Plastic musical instruments have been around for quite some time; remember that plastic recorder that you got as a stocking-filler one Christmas, or how about that toy saxophone you had as a toddler? Well, unsurprisingly, plastic instruments have made their way into the homes of professional musicians. The late great Charlie Parker himself played a 1950 fibreglass Grafton alto sax. They are more lightweight, cheaper and look great!
What instruments are available in shiny, fun, colourful plastic, I hear you ask? One of the first plastic instruments to break into the wood-only market was the Bb Clarinet; nowadays, most clarinetists begin on a plastic model. Fun fact? Most plastic clarinets, recorders and ocarinas are made of ABS plastic (acrylonitrile butadiene styrene, for the scientist among us), which is the same material that Lego is made from! As well as clarinets, recorders and ocarinas, you can now find plastic flutes, trombones, saxophones, trumpets and even guitars!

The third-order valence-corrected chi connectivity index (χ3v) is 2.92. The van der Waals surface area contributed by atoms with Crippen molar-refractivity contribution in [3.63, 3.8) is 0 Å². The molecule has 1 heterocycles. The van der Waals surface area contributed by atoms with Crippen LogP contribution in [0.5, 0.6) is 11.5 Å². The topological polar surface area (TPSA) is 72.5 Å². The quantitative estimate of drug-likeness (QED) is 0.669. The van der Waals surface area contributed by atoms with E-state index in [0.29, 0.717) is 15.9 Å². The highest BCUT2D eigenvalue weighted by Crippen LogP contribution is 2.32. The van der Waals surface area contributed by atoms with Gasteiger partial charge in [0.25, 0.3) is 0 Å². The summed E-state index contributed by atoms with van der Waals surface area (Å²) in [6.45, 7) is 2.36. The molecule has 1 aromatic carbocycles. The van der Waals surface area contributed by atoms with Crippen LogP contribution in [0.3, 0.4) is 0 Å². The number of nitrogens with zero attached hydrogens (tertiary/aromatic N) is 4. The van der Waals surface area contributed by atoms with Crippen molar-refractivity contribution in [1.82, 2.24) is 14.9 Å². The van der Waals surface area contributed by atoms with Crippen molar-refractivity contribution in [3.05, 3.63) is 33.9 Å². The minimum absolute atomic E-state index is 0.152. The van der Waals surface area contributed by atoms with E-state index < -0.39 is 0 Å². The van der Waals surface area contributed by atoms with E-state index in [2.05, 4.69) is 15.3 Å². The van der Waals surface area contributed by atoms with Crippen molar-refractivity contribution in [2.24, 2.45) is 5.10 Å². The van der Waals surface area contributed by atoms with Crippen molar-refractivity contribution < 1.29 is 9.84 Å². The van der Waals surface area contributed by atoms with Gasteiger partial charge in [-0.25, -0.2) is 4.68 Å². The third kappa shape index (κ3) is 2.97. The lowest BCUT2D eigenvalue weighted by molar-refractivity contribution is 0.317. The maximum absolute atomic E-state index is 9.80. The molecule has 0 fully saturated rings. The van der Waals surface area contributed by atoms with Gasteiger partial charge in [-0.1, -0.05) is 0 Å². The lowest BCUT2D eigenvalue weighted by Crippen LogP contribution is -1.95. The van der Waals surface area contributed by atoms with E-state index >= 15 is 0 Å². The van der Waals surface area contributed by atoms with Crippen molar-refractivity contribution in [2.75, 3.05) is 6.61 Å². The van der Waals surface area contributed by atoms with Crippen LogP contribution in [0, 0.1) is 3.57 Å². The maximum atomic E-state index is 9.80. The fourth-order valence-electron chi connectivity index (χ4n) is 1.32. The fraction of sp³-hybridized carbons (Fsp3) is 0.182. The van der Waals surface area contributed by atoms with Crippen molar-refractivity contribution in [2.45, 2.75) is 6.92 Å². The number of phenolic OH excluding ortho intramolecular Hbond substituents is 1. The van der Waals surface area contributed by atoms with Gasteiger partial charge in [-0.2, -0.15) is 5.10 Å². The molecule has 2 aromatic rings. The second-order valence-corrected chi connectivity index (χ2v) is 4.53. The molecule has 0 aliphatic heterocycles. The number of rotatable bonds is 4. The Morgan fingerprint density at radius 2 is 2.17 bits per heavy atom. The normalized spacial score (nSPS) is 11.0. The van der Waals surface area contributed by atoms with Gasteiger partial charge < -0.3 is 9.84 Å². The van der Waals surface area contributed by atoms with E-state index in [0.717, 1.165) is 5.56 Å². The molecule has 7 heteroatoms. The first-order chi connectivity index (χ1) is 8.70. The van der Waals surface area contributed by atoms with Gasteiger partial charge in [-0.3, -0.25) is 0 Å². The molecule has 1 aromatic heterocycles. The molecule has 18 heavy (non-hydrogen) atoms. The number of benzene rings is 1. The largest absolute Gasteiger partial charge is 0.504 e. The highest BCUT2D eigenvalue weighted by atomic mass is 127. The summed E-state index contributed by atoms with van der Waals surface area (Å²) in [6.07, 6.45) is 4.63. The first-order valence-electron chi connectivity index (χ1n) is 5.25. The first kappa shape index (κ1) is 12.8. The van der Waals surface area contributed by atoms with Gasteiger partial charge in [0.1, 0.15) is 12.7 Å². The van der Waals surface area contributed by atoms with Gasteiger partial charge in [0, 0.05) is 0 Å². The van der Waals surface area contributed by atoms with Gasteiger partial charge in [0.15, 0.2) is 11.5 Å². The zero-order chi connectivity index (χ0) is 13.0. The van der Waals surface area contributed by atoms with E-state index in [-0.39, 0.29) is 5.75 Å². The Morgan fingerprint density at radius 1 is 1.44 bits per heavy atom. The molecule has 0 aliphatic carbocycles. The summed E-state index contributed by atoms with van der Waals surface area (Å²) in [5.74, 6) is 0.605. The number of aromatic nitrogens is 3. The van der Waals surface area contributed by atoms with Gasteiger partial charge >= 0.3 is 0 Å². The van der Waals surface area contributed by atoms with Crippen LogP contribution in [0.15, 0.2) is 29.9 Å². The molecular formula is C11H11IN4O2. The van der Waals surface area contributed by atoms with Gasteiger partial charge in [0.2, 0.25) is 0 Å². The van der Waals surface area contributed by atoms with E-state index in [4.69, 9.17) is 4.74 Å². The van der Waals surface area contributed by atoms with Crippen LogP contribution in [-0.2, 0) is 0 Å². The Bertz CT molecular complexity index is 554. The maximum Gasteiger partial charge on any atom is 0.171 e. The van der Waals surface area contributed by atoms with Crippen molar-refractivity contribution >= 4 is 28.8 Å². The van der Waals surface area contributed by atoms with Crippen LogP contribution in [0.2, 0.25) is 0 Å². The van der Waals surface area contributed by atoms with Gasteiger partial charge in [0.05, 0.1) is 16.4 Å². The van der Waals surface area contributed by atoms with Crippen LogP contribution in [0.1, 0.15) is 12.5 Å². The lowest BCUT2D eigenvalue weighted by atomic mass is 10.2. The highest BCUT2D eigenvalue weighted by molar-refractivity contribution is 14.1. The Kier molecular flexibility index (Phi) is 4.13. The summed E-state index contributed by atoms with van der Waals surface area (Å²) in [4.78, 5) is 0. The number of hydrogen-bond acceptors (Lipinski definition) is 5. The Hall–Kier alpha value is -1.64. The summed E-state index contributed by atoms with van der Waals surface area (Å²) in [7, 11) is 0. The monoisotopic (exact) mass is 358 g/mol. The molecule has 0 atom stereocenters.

Not only can you get instruments made entirely of plastic, but you can now also get plastic mouthpieces for brass instruments. The leading brand, Jim Kelly Mouthpieces, make theirs from Lexan polycarbonate resin (that’s what bulletproof glass and safety eyeglass lenses are made from!) – they’re virtually indestructable!
So, what would you be expecting to pay for a plastic instrument? Well, prices greatly differ depending on quality and model. You can pick up a pink, green or blue recorder in a music shop for £5, but if you’re after the very best a Grenaditte flute, you’re looking at forking out £1,395 (which is still relatively cheap, bearing in mind that the best metal flutes can cost upwards of £10,000!). You can pick up a Nuvo Student Flute for £139, and most of the other plastic instruments seem to be priced fairly around £300 – £450.
If you’re interested and would like to learn more, check out Richard Llewellyn’s article, “Plastic Fantastic” in the August 2014 edition of Music Teacher Magazine.